Latino USA returns to the Latin Alternative Music conference, a showcase of the latest and greatest tunes from across Latin America. Guest host Nadia Reiman digs through the best new music and talks to artists both old and new about what advice they could use, what advice they can give, and why Chile is going through a pop renaissance.

ABOUT CAPTIONING:

Latino USA, the foremost Latino voice in public media and the longest running Latino-focused program on radio, is the first radio program to commence equal-access distribution via Captioning for Radio. “Research has shown that Latino children have a higher incidence of hearing loss and deafness than other populations,” according to Latino USA’s Anchor & Executive Producer Maria Hinojosa. “When the opportunity to break this sound barrier came to our attention, we were pleased to embrace this new technology developed by NPR Labs and Towson University for the thousands of Latinos with serious hearing loss.”

The International Center for Accessible Radio Technology (ICART), a strategic alliance between NPR and Towson University, is co-directed by Mike Starling of NPR and Ellyn Sheffield of Towson University.

For each week’s captioning, check back on http://latinousa.org/captions.

¡A bailar! at the LAMC

Latino USA returns to the Latin Alternative Music conference, a showcase of the latest and greatest tunes from across Latin America. Guest host Nadia Reiman digs through the best new music and talks to both new artists and veterans about what advice they could use, what advice they can give, and why Chile is going through a pop renaissance.

Image courtesy of Karlo Ramos.

Click photo below to scroll through the gallery of Nadia and producer Michael Johnson’s photos from LAMC:

[nggallery id=3]

Fixing a system, piece by piece?

Both political parties agree: the immigration system is broken. But is that enough to get immigration reform bills through the House of Representatives? We hear from Congressmen Xavier Becerra and Raul Labrador.

Image courtesy of Flickr 

First elected to the U.S. House of Representatives in 1992, Xavier Becerra represents California’s 34th District and serves as Chairman of the House Democratic Caucus. He is a longstanding member of the powerful Ways and Means Committee and is the ranking member of the Subcommittee on Social Security.

 

 

Rep. Raúl Labrador’s political career began in 2006 when he was elected to the Idaho State Legislature representing western Ada County. In 2010, Raúl was elected to represent the people of the first congressional district of Idaho.

This Week’s Captions: The Border

THIS WEEK’S SHOW:

Latino USA spends this week on the U.S.-Mexico border. We’ll hear deported parents trying to bring their child back from the United States, a Mexican village along a re-opening border, and hear reviews of border crossings from Yelp.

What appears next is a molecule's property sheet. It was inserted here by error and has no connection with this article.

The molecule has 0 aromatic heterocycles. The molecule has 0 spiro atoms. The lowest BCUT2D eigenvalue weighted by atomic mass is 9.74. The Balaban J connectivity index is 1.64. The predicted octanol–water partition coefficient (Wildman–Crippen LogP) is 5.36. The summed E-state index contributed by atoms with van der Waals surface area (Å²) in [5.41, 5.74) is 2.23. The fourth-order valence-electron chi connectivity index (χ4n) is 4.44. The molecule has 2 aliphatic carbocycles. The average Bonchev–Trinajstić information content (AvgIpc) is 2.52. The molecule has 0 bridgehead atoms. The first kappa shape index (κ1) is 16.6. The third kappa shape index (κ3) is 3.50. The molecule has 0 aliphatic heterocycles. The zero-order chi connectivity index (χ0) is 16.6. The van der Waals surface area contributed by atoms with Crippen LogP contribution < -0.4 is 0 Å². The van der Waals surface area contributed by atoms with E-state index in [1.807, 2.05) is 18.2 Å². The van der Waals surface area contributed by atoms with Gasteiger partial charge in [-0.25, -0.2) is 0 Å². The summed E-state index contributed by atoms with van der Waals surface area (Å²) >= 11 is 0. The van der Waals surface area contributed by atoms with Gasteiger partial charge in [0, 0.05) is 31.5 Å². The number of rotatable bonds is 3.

ABOUT CAPTIONING:

Latino USA, the foremost Latino voice in public media and the longest running Latino-focused program on radio, is the first radio program to commence equal-access distribution via Captioning for Radio. “Research has shown that Latino children have a higher incidence of hearing loss and deafness than other populations,” according to Latino USA’s Anchor & Executive Producer Maria Hinojosa. “When the opportunity to break this sound barrier came to our attention, we were pleased to embrace this new technology developed by NPR Labs and Towson University for the thousands of Latinos with serious hearing loss.”

The International Center for Accessible Radio Technology (ICART), a strategic alliance between NPR and Towson University, is co-directed by Mike Starling of NPR and Ellyn Sheffield of Towson University.

For each week’s captioning, check back on http://latinousa.org/captions.

Purgatorio

How should one view the US/Mexico border? Guest host Carolina Gonzalez talks to film director Rodrigo Reyes about his vision in his new documentary, Purgatorio.

 

Born in Mexico City in 1983, Rodrigo Reyes attended college in UC San Diego, as well as Madrid and Mexico City, earning degree in International Studies. Instead of following this career path, Reyes channeled his multi-cultural background in to becoming a filmmaker. Reyes has directed several documentaries exploring Mexico, including the experimental narrative Memories of the Future. In 2012, he was selected to the prestigious IFP Filmmaker Labs with his latest documentary Purgatorio. In 2013 this film premiered at the Guadalajara IFF as well as Los Angeles Film Festival to great reviews.